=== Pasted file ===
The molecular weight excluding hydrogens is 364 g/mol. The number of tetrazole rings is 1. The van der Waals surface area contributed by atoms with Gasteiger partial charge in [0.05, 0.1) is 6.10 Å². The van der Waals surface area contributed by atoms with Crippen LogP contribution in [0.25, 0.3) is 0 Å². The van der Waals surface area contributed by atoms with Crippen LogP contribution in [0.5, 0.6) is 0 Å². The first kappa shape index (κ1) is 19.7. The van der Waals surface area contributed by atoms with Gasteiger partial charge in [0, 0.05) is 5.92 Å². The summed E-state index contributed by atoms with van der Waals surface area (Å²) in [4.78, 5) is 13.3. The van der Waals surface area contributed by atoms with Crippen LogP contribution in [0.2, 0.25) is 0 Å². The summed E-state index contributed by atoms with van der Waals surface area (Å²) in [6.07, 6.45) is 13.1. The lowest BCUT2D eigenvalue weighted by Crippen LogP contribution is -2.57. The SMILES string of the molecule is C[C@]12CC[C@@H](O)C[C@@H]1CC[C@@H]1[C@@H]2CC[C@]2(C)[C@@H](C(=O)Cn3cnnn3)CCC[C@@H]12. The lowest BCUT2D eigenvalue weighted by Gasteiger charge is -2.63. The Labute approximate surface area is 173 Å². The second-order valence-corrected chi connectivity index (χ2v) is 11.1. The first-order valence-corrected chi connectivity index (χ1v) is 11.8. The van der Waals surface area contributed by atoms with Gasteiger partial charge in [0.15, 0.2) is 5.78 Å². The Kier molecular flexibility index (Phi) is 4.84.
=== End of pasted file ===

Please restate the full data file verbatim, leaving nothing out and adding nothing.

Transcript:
The molecular weight excluding hydrogens is 364 g/mol. The number of tetrazole rings is 1. The van der Waals surface area contributed by atoms with Gasteiger partial charge in [0.05, 0.1) is 6.10 Å². The van der Waals surface area contributed by atoms with Crippen LogP contribution in [0.25, 0.3) is 0 Å². The van der Waals surface area contributed by atoms with Crippen LogP contribution in [0.5, 0.6) is 0 Å². The first kappa shape index (κ1) is 19.7. The van der Waals surface area contributed by atoms with Gasteiger partial charge in [0, 0.05) is 5.92 Å². The summed E-state index contributed by atoms with van der Waals surface area (Å²) in [4.78, 5) is 13.3. The van der Waals surface area contributed by atoms with Crippen LogP contribution in [0.2, 0.25) is 0 Å². The summed E-state index contributed by atoms with van der Waals surface area (Å²) in [6.07, 6.45) is 13.1. The lowest BCUT2D eigenvalue weighted by Crippen LogP contribution is -2.57. The SMILES string of the molecule is C[C@]12CC[C@@H](O)C[C@@H]1CC[C@@H]1[C@@H]2CC[C@]2(C)[C@@H](C(=O)Cn3cnnn3)CCC[C@@H]12. The lowest BCUT2D eigenvalue weighted by Gasteiger charge is -2.63. The Labute approximate surface area is 173 Å². The second-order valence-corrected chi connectivity index (χ2v) is 11.1. The first-order valence-corrected chi connectivity index (χ1v) is 11.8. The van der Waals surface area contributed by atoms with Gasteiger partial charge in [0.15, 0.2) is 5.78 Å². The Kier molecular flexibility index (Phi) is 4.84.